After a whirlwind goodbye, days of travel, hitting the ground running and finally face-planting into 12 hours of solid sleep. I have a moment to thank every human in New York, for making it THE most magical time that exceeded any expectations I’d dared to dream. From every audience member who laughed, contributed or made things awkward, to every comedian who gave me stage time, advice or beer. To the network of comics that I hung out with, that inspired me, that became my friend, that made me laugh. I thank you.
And to everyone else:
Boozy brunches, Brooklyn Bridge, Rainbow Bagels, giggling at modern art in the Met, brown-bagging beer on the Staten Island Ferry, Netflix, braving the cold rain to watch Broadway shows, Korean food, Mexican food, Thai food, Italian food, sunsets on top of the Rock, laughter, conversations, dog walks, craft beer, instagram tunnels, debating with Trump supporters, 5th Avenue cocktails, Central Park, bad comedy, great comedy, Tulips, Insomnia cookies, Breakfast pots of tea, watching the Yankees lose, Brooklyn sunsets with overpriced wine. Thank you for being part of, and helping create all of these memories. Old friends, new friends, lost friends, found friends. I thank you all. You were an integral part of it being magical, and I will be back. Soon.
As many of you know, I’m headed to NYC in 2 weeks’ time. I’m going to be exploring the underground stand-up comedy circuit, jumping on stages, lurking in audiences and taking selfies backstage… and in times square, because… cummaan!
Lesser known fact is that I actually lived in NYC during my Gap Year (and I bought gap jeans there, true story, although the pun wasn’t intended. I wasn’t very funny at 18. it took years of failure to cultivate this. Literally actually 10 years, since i started stand up at 28.) So it’s going to be 15 years, almost to the day since I was last in New York.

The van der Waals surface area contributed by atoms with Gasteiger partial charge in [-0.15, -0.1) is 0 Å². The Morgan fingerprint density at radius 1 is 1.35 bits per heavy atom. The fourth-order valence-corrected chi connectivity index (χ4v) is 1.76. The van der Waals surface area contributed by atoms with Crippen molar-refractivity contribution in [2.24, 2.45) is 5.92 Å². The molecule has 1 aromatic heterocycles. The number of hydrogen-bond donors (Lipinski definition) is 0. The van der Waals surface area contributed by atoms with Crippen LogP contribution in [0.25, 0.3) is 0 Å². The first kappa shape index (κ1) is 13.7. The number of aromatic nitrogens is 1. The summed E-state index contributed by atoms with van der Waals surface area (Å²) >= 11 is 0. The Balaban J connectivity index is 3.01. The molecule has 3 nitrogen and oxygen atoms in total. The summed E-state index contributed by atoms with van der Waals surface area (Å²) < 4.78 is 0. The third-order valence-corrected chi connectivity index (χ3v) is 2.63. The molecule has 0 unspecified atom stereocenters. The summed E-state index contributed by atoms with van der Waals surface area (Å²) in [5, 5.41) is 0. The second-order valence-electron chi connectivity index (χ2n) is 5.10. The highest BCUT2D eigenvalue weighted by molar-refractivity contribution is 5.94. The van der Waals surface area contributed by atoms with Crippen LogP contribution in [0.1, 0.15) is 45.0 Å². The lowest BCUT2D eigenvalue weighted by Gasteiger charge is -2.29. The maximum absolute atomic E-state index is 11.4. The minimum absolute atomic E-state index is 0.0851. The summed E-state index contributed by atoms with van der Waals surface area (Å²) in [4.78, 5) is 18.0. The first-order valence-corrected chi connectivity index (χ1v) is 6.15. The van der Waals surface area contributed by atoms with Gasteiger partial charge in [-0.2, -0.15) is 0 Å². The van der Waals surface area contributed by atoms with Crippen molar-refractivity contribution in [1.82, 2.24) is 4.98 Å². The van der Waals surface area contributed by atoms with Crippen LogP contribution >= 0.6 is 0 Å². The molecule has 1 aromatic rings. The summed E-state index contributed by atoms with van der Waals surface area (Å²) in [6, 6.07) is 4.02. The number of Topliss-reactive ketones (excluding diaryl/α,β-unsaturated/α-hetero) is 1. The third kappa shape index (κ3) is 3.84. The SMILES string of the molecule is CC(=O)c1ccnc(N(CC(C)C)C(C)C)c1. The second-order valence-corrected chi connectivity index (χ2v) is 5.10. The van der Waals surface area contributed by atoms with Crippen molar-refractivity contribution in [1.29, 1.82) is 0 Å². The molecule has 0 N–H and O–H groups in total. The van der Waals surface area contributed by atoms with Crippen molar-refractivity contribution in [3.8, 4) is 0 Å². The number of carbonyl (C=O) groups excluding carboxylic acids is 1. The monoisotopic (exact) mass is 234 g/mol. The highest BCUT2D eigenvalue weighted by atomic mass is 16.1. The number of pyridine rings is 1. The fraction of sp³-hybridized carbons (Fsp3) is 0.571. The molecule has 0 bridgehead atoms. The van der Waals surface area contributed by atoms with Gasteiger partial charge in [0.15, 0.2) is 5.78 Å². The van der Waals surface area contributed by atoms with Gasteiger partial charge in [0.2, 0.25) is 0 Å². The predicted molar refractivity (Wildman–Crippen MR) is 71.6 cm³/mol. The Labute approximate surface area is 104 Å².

2001 was a pretty big year for the big Apple. Most notably, 9/11 happened. And yes, I was in New York for that. And no, i wasn’t in harm’s way. It was 8am. I was in bed. I might not have been a comedian yet, but I had a comedian’s sleeping patterns. (I was actually modelling… which is much the same thing, with less junk food, same amount self loathing and drugs.) Look at me acting all funny about drugs, like I’m cool. Look I wear high-tops now, so I think I’m kinda thug. (I recently bought my first pair of high tops. And I actually feel like every non-white person is laughing at me when they see me walking with what can only be described as ‘adidas bought white people swag’) No, I didn’t notice a single drug in NYC in 2001, I wasn’t even legal to drink at 18 (America is messed up like that) and had to brown bag Coors light, which is ironic, given it’s lame alcohol content.